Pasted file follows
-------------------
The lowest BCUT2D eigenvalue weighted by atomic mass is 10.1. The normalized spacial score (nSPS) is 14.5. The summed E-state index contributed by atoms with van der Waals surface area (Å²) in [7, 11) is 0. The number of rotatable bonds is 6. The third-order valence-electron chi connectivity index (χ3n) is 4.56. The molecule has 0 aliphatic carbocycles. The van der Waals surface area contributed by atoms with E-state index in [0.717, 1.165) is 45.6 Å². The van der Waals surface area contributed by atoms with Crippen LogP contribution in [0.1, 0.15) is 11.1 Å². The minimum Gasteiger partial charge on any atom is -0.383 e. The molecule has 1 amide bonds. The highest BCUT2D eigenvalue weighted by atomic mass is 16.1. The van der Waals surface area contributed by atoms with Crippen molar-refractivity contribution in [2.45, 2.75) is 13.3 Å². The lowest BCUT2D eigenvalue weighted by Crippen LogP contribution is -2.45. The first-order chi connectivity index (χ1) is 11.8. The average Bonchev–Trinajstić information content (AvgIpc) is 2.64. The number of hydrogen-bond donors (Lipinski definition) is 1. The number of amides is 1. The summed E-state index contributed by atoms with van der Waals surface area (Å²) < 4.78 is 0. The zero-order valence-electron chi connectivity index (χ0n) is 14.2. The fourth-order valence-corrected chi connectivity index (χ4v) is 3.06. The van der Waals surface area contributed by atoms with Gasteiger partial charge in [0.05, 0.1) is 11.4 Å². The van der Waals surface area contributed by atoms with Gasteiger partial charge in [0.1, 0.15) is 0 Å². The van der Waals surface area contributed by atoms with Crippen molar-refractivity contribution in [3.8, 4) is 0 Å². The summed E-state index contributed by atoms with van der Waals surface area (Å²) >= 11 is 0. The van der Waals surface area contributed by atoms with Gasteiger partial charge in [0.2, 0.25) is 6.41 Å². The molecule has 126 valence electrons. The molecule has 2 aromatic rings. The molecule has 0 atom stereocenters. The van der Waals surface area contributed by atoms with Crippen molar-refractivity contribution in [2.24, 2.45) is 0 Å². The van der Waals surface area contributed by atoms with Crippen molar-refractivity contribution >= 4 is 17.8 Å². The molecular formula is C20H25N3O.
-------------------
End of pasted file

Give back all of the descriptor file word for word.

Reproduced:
The lowest BCUT2D eigenvalue weighted by atomic mass is 10.1. The normalized spacial score (nSPS) is 14.5. The summed E-state index contributed by atoms with van der Waals surface area (Å²) in [7, 11) is 0. The number of rotatable bonds is 6. The third-order valence-electron chi connectivity index (χ3n) is 4.56. The molecule has 0 aliphatic carbocycles. The van der Waals surface area contributed by atoms with E-state index in [0.717, 1.165) is 45.6 Å². The van der Waals surface area contributed by atoms with Crippen LogP contribution in [0.1, 0.15) is 11.1 Å². The minimum Gasteiger partial charge on any atom is -0.383 e. The molecule has 1 amide bonds. The highest BCUT2D eigenvalue weighted by atomic mass is 16.1. The van der Waals surface area contributed by atoms with Crippen molar-refractivity contribution in [2.45, 2.75) is 13.3 Å². The lowest BCUT2D eigenvalue weighted by Crippen LogP contribution is -2.45. The first-order chi connectivity index (χ1) is 11.8. The average Bonchev–Trinajstić information content (AvgIpc) is 2.64. The number of hydrogen-bond donors (Lipinski definition) is 1. The number of amides is 1. The summed E-state index contributed by atoms with van der Waals surface area (Å²) < 4.78 is 0. The zero-order valence-electron chi connectivity index (χ0n) is 14.2. The fourth-order valence-corrected chi connectivity index (χ4v) is 3.06. The van der Waals surface area contributed by atoms with Gasteiger partial charge in [0.05, 0.1) is 11.4 Å². The van der Waals surface area contributed by atoms with Gasteiger partial charge in [0.1, 0.15) is 0 Å². The van der Waals surface area contributed by atoms with Crippen molar-refractivity contribution in [3.8, 4) is 0 Å². The summed E-state index contributed by atoms with van der Waals surface area (Å²) >= 11 is 0. The van der Waals surface area contributed by atoms with Gasteiger partial charge in [0.2, 0.25) is 6.41 Å². The molecule has 126 valence electrons. The molecule has 2 aromatic rings. The molecule has 0 atom stereocenters. The van der Waals surface area contributed by atoms with Crippen molar-refractivity contribution in [2.24, 2.45) is 0 Å². The van der Waals surface area contributed by atoms with Crippen molar-refractivity contribution >= 4 is 17.8 Å². The molecular formula is C20H25N3O.